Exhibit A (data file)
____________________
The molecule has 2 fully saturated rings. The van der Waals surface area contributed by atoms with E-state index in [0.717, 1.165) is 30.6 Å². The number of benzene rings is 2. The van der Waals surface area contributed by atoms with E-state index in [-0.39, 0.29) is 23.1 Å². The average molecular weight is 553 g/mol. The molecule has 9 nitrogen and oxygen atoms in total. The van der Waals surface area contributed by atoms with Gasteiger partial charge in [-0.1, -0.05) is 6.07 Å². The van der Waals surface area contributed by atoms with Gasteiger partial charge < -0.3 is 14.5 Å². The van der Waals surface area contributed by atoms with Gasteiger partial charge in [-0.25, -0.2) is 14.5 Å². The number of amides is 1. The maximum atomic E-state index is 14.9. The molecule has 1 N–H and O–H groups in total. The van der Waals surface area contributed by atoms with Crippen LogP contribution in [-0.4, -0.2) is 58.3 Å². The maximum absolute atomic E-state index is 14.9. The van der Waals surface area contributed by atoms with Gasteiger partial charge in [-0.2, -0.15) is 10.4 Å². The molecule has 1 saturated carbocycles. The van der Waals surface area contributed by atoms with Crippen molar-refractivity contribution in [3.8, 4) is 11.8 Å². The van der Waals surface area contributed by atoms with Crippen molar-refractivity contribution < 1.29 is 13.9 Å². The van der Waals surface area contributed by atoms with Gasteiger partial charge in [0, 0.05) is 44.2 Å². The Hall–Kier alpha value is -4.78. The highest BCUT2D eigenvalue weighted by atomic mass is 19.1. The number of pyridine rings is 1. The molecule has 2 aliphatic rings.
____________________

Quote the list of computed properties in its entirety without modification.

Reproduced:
The molecule has 2 fully saturated rings. The van der Waals surface area contributed by atoms with E-state index in [0.717, 1.165) is 30.6 Å². The number of benzene rings is 2. The van der Waals surface area contributed by atoms with E-state index in [-0.39, 0.29) is 23.1 Å². The average molecular weight is 553 g/mol. The molecule has 9 nitrogen and oxygen atoms in total. The van der Waals surface area contributed by atoms with Gasteiger partial charge in [-0.1, -0.05) is 6.07 Å². The van der Waals surface area contributed by atoms with Gasteiger partial charge < -0.3 is 14.5 Å². The van der Waals surface area contributed by atoms with Gasteiger partial charge in [-0.25, -0.2) is 14.5 Å². The number of amides is 1. The maximum atomic E-state index is 14.9. The molecule has 1 N–H and O–H groups in total. The van der Waals surface area contributed by atoms with Crippen LogP contribution in [-0.4, -0.2) is 58.3 Å². The maximum absolute atomic E-state index is 14.9. The van der Waals surface area contributed by atoms with Gasteiger partial charge in [-0.2, -0.15) is 10.4 Å². The molecule has 1 saturated carbocycles. The van der Waals surface area contributed by atoms with Crippen molar-refractivity contribution in [3.8, 4) is 11.8 Å². The van der Waals surface area contributed by atoms with Crippen molar-refractivity contribution < 1.29 is 13.9 Å². The van der Waals surface area contributed by atoms with Gasteiger partial charge in [0, 0.05) is 44.2 Å². The Hall–Kier alpha value is -4.78. The highest BCUT2D eigenvalue weighted by atomic mass is 19.1. The number of pyridine rings is 1. The molecule has 2 aliphatic rings.